White Cane Award given to promote safe crossings

Crossing a busy intersection can be difficult for people who are able-bodied and can see oncoming traffic. For people with […]

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Crossing a busy intersection can be difficult for people who are able-bodied and can see oncoming traffic. For people with visual impairments, crossing a street can be a matter of life or death. That’s why Accessible Pedestrian Signal or APS technology is so important. In October the American Council of the Blind of Minnesota (ACBM) honored the City of St. Paul with the inaugural White Cane Award. The organization hopes to present the award each year to a Minnesota community or private business that provides outstanding service to blind, deaf/blind and visually impaired Minnesotans. Among Minnesota cities, St. Paul is believed to rank at or near the top in terms of APS technology usage.

“It’s a huge safety issue,” said Janet Dickelman, a St. Paul resident who is president of the American Council of the Blind of Minnesota. “When you’re blind, you’re trained to listen for traffic so that you know when it is safe to cross.” But high volumes of traffic in some areas, coupled with right turns allowed on red lights, can make it all but impossible to cross safely. Dickelman said there are intersections where traffic volumes are so high, she and others who are blind or visually impaired don’t know when to cross the street. “Even when you have a dog guide, as I do, the dog is supposed to take you across the street on your command,” she said. But at some street crossings she wouldn’t even be able to indicate to the dog that it is safe to cross.

ACBM members presented the award to St. Paul Public Works staff and representatives of Mayor Chris Cole-man’s office Oct.15. St. Paul Deputy Mayor Ann Mulhol-land and Public Works Director, Rich Lallier received the award on behalf of the city. “It is an honor to accept this award on behalf of St. Paul. We will continue make our city more walkable for people with visual impairments, ensuring a quality of life for all residents,” Mulholland said.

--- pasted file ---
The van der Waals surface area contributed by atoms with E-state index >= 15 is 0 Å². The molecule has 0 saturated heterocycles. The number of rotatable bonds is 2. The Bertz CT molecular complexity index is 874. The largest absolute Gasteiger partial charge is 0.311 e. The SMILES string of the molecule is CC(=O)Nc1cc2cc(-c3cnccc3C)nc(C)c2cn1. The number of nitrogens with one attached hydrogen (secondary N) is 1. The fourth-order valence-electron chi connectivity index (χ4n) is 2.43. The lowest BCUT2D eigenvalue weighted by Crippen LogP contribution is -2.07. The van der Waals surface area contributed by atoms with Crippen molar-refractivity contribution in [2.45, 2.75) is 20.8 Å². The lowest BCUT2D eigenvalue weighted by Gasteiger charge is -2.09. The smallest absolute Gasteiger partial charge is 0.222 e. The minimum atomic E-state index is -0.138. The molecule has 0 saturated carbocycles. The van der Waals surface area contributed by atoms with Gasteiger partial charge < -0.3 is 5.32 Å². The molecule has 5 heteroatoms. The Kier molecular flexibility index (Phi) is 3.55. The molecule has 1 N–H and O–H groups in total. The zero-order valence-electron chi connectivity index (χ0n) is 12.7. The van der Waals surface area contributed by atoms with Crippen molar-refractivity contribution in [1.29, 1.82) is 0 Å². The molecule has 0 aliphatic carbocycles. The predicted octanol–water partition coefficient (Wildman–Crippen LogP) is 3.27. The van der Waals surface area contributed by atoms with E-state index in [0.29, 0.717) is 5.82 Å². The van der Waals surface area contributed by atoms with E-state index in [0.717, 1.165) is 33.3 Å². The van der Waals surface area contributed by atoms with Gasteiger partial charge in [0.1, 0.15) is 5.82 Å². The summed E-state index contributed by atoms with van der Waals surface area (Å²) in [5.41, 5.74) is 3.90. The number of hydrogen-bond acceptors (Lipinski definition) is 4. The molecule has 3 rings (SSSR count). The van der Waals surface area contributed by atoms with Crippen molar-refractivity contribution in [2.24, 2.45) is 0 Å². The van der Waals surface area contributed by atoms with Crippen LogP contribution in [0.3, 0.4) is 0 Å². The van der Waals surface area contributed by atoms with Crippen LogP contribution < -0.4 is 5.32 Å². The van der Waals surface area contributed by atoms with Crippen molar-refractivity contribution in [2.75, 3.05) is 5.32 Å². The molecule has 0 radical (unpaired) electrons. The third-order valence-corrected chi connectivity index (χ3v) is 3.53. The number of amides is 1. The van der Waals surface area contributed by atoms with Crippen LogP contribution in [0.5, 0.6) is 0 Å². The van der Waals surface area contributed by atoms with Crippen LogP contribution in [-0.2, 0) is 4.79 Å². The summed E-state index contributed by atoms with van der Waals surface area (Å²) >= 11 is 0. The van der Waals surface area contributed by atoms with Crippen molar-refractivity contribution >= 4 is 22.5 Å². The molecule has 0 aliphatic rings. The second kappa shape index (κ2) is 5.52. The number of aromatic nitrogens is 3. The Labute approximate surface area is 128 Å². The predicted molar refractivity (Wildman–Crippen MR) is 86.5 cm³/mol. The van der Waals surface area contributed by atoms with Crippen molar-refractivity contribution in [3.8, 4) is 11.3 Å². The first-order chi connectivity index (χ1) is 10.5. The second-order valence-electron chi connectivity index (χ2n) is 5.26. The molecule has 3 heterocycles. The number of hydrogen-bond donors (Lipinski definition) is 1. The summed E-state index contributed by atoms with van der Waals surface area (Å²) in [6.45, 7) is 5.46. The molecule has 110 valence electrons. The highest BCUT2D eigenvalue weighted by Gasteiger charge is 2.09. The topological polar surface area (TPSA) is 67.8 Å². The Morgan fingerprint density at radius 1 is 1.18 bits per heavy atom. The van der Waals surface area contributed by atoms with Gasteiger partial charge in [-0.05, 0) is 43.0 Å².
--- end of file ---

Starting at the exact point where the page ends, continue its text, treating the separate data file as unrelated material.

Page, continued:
“We are honored that ACBM has recognized our city’s efforts and selected us for their first ever White Cane Award,” said Lallier. “We will continue to add more Accessible Pedestrian Signals into the future.”

St. Paul received the award because the city has installed 14 APS devices throughout the city and hopes to install many more. The city, working with Metropolitan Council, plans to have the devices installed along the planned Central Corridor light rail transit line. The line will start running in 2014.

The signals have tactile arrows which when pressed, speak the street name and verbalize different commands for the pedestrian depending on the status of the signal. The signals emit a beeping sound to inform the person where an APS is located. Dickelman said she believes St. Paul has more APS devices than any other Minnesota city.

“I don’t know what I’d do without the APS,” said Dickelman. “I live in St. Paul so I’m thrilled that our organization can let the city know how appreciative we are for their attention to the safety of pedestrians like myself!”

Dickelman said she has used APS in other cities and was pleased to see the devices recently installed in St. Paul.
“We’d definitely like to honor more cities as well as private businesses for their efforts in serving our community,” said Dickelman. She believes there will be more demand for the devices. “As our population ages, one in four people will experience some kind of vision loss,” Dickelman said. “This APS technology is definitely something more and more people will need.”

White Cane Safety Day is a national observance in the United States, celebrated on Oct. 15 of each year since 1964. Then-President Lyndon B. Johnson signed the bill that created the special day. The date is set aside to celebrate the achievements of people who are blind or visually impaired and the important symbol of blindness and tool of independence, the white cane.

Inspired by National White Cane Day, the award is the first in what will become an annual event, recognizing public agencies and businesses for their work in enhancing the lives of those blind, deaf/blind, or visually impaired.
ACBM is a non-profit membership organization of persons who are blind, deaf/blind, or visually impaired, which promotes equal access, equal opportunity, full participation and independent living and economic self-sufficiency for its members. ACBM is an affiliate of its parent organization, the American Council of the Blind, a national non-profit.

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